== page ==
God created us with free will. We can choose to love Him and do what He asks, or we can choose to do our own will. But if God wants us to love Him and do His will, then why did He give us free will? God gave us free will because He wanted rational creatures. If we were programmed from the beginning to love God and do His will, then we wouldn’t really be rational creatures at all. We would be robots. Our response to God wouldn’t then be true love. It would simply be a programmed response. Love is always voluntary.
Evil and suffering exist in this world because mankind gave the wrong response to God. Instead of loving Him and doing His will we did our own. Adam and Eve, as the first two human beings, spoke for the whole human race. They were the only two humans on earth at first. From them everyone else who would ever live would inherit their human nature. When Adam and Eve sinned they damaged that human nature. So when they had offspring the only thing Adam and Eve had to give their offspring was a wounded nature.
Adam and Eve’s sin not only ruined human nature, it also destroyed our friendship with God. When God created man He endowed him with certain gifts. Man’s gifts were:
1) Control of the passions by reason;
2) Freedom from suffering and death;
3) Great knowledge;
4) The gift to reside in heaven at the termination of his life on earth.
When Adam and Eve sinned, mankind lost these gifts. Mankind also lost the friendship of God. This is why Jesus came into the world. His mission was to teach us the truth, and to suffer and die for our sins. But not just for our individual sins, no. Jesus died to repair the damage done by the original sin committed by Adam and Eve. He suffered and died to restore the friendship between God and man. When the Bible mentions Jesus’ death for us it often uses the singular “sin”. Jesus’ death repaired the damage of the original sin, and gave us the opportunity to have our individual sins forgiven so that we may enter heaven. That is why, in Colossians 1:24, St. Paul says, “Now I rejoice in my sufferings for your sake, and in my flesh I am filling up what is lacking in the afflictions of Christ on behalf of his body, which is the church…”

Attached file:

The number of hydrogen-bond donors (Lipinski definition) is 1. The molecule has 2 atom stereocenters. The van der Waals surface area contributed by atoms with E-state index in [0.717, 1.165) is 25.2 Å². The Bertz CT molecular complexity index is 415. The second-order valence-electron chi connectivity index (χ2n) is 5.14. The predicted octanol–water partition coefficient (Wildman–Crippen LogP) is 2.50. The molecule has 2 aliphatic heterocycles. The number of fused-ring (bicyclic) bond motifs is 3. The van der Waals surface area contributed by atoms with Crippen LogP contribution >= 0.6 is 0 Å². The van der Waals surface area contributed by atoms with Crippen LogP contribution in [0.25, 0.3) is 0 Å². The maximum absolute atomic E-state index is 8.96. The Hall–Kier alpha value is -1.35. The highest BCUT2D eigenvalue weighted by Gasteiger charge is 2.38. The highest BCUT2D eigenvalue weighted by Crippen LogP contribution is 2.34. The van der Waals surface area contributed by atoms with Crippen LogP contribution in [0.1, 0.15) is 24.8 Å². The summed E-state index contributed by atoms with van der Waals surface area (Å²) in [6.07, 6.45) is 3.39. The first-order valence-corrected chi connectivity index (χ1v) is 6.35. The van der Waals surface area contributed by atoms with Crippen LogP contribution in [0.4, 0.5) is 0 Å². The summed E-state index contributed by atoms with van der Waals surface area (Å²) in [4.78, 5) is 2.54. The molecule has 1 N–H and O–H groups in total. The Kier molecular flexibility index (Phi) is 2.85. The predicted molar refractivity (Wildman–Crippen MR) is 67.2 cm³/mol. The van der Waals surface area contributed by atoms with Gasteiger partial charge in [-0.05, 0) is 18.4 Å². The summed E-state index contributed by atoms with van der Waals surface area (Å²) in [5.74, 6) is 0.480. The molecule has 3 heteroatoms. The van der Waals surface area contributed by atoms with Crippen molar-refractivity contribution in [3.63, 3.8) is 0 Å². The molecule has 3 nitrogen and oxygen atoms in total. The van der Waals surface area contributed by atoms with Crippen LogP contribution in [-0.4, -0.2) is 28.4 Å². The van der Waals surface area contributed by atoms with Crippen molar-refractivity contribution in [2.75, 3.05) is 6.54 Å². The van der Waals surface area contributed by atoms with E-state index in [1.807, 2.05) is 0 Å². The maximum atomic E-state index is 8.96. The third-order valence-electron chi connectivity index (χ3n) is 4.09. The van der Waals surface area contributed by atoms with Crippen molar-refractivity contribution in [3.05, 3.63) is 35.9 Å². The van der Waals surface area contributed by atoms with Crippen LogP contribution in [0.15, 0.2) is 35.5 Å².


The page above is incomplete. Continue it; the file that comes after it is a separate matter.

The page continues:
Jesus’ Passion repaired the damage done by the original sin. All we need now is to apply His suffering and death to our own individual sins. This requires our participation in suffering and death. Our salvation isn’t something that happens to us, but it is something that we must take part in.
So, why does God allow suffering and evil to exist? He allows it because it resulted from a choice made by the first man and woman. They chose their own will. As a result, God removed from them the gifts He had freely given. They were left with a damaged nature, and they had only this to pass on to their offspring. We, in turn, sometimes choose our own will, as well. This is allowed because God wanted rational creatures who could choose for themselves. He wanted us to voluntarily love and serve Him, not to do so because we were programmed for it.
God also allows suffering and evil in this world to show us just how great and powerful He really is. God is powerful enough to have created a universe completely free from evil and suffering. Yet, God is more powerful than that. He is so powerful that He can allow evil and suffering to exist, and yet His will is still fulfilled. No, God doesn’t will our sins; but He “works around them”, as it were. We can do what God does not desire, and God’s plans will still work out. He is still victorious. What a wonderful, powerful God we have! So let us rejoice in our sufferings, and let us do our part to cut down and remove the evil in this world. Doing so will put us on the side of the all-powerful, all-good and infinite God! After all, no one likes to lose.
Peace in Christ,
David J. Pollard
American Catholic Solidarity